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Solar siblings
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New evidence that all stars are born in pairs

Did our sun have a twin when it was born 4.5 billion years ago?
Almost certainly yes - though not an identical twin. And so did every other sunlike star in the universe, according to a new analysis by a theoretical physicist from UC Berkeley and a radio astronomer from the Smithsonian Astrophysical Observatory at Harvard University.
Many stars have companions, including our nearest neighbour, Alpha Centauri, a triplet system. Astronomers have long sought an explanation. Are binary and triplet star systems born that way? Did one star capture another? Do binary stars sometimes split up and become single stars?

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Presolar Dense Cloud Core
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Title: Triggering Collapse of the Presolar Dense Cloud Core and Injecting Short-Lived Radioisotopes with a Shock Wave. IV. Effects of Rotational Axis Orientation
Author: Alan P. Boss, Sandra A. Keiser

Both astronomical observations of the interaction of Type II supernova remnants (SNR) with dense interstellar clouds as well as cosmochemical studies of the abundances of daughter products of short-lived radioisotopes (SLRIs) formed by supernova nucleosynthesis support the hypothesis that the Solar Systems SLRIs may have been derived from a supernova. This paper continues a series devoted to examining whether such a shock wave could have triggered the dynamical collapse of a dense, presolar cloud core and simultaneously injected sufficient abundances of SLRIs to explain the cosmochemical evidence. Here we examine the effects of shock waves striking clouds whose spin axes are oriented perpendicular, rather than parallel, to the direction of propagation of the shock front. The models start with 2.2 solar mass cloud cores and shock speeds of 20 or 40 km/sec. Central protostars and protoplanetary disks form in all models, though with disk spin axes aligned somewhat randomly. The disks derive most of their angular momentum not from the initial cloud rotation, but from the Rayleigh-Taylor fingers that also inject shock wave SLRIs. Injection efficiencies, fi, the fraction of the incident shock wave material injected into the collapsing cloud core, are 0.04 - 0.1 in these models, similar to when the rotation axis is parallel to the shock propagation direction. Evidently altering the rotation axis orientation has only a minor effect on the outcome, strengthening the case for this scenario as an explanation for the Solar Systems SLRIs.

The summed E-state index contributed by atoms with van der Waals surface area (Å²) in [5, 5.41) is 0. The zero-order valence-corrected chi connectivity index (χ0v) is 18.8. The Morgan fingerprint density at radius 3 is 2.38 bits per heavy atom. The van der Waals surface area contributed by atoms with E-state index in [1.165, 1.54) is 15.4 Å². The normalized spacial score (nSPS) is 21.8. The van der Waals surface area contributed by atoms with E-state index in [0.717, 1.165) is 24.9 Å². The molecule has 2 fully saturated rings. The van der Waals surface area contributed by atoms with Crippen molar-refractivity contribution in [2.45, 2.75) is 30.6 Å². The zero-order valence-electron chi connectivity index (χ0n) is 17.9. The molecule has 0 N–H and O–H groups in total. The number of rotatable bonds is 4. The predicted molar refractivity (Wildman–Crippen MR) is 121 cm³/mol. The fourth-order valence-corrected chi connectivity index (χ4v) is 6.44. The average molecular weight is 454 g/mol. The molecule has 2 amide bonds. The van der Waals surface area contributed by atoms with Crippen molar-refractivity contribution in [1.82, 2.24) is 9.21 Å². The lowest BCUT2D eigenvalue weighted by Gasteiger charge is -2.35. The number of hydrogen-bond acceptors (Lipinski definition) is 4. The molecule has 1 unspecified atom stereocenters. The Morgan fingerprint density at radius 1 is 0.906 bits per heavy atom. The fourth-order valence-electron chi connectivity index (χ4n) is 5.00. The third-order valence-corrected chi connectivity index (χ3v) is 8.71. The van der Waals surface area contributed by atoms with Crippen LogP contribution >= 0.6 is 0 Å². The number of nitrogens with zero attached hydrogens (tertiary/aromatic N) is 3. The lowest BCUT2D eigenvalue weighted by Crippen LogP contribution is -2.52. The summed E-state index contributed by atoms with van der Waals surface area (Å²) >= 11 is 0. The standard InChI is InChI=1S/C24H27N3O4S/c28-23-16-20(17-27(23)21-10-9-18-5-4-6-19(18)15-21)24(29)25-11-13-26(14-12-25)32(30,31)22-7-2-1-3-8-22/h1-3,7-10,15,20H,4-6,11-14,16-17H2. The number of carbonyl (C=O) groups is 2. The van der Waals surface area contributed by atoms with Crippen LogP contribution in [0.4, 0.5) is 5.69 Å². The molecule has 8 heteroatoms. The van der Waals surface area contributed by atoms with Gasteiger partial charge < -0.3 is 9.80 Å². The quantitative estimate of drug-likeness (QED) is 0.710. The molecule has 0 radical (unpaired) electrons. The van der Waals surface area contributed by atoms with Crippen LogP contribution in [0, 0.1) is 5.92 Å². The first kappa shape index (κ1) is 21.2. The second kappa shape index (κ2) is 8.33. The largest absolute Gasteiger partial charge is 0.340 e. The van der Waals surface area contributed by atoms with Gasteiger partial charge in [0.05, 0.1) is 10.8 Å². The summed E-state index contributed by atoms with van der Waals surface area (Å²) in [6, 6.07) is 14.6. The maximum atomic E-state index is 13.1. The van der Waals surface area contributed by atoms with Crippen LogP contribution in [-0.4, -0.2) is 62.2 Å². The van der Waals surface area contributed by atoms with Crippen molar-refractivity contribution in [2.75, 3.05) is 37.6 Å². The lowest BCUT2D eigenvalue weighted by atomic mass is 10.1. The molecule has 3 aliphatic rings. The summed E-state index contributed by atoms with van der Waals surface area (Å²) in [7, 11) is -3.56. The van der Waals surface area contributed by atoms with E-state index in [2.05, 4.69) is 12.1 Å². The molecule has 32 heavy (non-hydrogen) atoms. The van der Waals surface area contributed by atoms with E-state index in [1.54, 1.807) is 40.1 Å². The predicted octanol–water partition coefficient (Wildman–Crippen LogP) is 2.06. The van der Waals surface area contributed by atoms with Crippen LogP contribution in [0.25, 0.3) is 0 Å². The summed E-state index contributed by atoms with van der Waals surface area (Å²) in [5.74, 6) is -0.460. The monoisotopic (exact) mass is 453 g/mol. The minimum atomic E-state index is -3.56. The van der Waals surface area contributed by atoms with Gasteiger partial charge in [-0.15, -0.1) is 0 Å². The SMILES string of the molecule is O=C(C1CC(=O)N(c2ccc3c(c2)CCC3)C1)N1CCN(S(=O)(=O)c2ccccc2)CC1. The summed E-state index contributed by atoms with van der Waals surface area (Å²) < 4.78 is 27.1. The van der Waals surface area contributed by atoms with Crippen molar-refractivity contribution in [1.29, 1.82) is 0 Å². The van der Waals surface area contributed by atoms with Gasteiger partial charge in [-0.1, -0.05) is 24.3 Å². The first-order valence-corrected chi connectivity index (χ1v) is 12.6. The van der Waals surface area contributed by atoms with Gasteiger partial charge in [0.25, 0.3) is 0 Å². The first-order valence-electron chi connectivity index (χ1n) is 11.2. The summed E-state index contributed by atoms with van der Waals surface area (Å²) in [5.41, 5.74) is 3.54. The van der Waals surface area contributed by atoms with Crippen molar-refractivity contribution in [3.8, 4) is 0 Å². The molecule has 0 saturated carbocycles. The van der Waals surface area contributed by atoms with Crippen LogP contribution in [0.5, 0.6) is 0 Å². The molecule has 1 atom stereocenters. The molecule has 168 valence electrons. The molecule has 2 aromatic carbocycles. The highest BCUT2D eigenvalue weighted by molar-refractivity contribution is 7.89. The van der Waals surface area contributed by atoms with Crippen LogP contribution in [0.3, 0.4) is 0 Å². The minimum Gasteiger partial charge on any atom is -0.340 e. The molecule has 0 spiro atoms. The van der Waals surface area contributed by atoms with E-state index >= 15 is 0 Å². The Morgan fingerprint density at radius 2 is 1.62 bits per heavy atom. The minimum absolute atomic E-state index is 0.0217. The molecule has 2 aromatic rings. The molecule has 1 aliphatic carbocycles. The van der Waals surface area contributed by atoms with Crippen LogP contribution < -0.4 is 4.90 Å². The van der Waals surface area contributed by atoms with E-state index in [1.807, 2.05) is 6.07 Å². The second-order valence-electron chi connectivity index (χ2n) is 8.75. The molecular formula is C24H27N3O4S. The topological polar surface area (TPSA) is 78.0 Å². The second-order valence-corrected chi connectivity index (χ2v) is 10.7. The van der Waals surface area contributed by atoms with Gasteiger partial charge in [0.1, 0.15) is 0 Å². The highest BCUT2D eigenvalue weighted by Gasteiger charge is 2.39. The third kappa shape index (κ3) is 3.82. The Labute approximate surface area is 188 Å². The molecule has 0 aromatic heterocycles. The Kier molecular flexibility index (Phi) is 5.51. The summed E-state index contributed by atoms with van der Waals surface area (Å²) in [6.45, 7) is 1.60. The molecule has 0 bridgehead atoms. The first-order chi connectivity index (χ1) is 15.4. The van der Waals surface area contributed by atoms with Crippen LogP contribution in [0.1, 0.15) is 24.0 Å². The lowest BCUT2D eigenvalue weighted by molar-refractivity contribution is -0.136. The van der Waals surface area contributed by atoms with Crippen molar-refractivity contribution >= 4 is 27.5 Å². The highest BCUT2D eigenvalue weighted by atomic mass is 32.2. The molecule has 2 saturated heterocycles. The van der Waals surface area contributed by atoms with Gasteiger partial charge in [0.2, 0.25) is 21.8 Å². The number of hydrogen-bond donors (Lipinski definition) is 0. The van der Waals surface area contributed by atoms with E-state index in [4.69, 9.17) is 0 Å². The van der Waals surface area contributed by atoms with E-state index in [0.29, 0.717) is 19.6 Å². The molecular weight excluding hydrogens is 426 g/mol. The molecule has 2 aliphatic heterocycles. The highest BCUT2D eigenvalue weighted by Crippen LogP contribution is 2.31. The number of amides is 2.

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RE: Solar supernova
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Our Sun Came Late to the Milky Way's Star-Birth Party

In one of the most comprehensive multi-observatory galaxy surveys yet, astronomers find that galaxies like our Milky Way underwent a stellar "baby boom," churning out stars at a prodigious rate, about 30 times faster than today.
Our Sun, however, is a late "boomer." The Milky Way's star-birthing frenzy peaked 10 billion years ago, but our Sun was late for the party, not forming until roughly 5 billion years ago. By that time the star formation rate in our galaxy had plunged to a trickle.

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Solar siblings
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Title: The solar siblings in the Gaia era
Author: C.A. Martínez-Barbosa, A.G.A. Brown, S. Portegies Zwart

We perform realistic simulations of the Sun's birth cluster in order to predict the current distribution of solar siblings in the Galaxy. We study the possibility of finding the solar siblings in the Gaia catalogue by using only positional and kinematic information. We find that the number of solar siblings predicted to be observed by Gaia will be around 100 in the most optimistic case, and that a phase space only search in the Gaia catalogue will be extremely difficult. It is therefore mandatory to combine the chemical tagging technique with phase space selection criteria in order to have any hope of finding the solar siblings.

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Title: Probabilities for Solar Siblings
Author: M. Valtonen, A.T. Bajkova, V.V. Bobylev, A. Myllari 

We have shown previously (Bobylev et al 2011) that some of the stars in the Solar neighbourhood today may have originated in the same star cluster as the Sun, and could thus be called Solar Siblings. In this work we investigate the sensitivity of this result to Galactic models and to parameters of these models, and also extend the sample of orbits. There are a number of good candidates for the Sibling category, but due to the long period of orbit evolution since the break-up of the birth cluster of the Sun, one can only attach probabilities of membership. We find that up to 10% (but more likely around 1 %) of the members of the Sun's birth cluster could be still found within 100 pc from the Sun today. 

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Presolar history
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Title: Stellar origin of the 182Hf cosmochronometer and the presolar history of solar system matter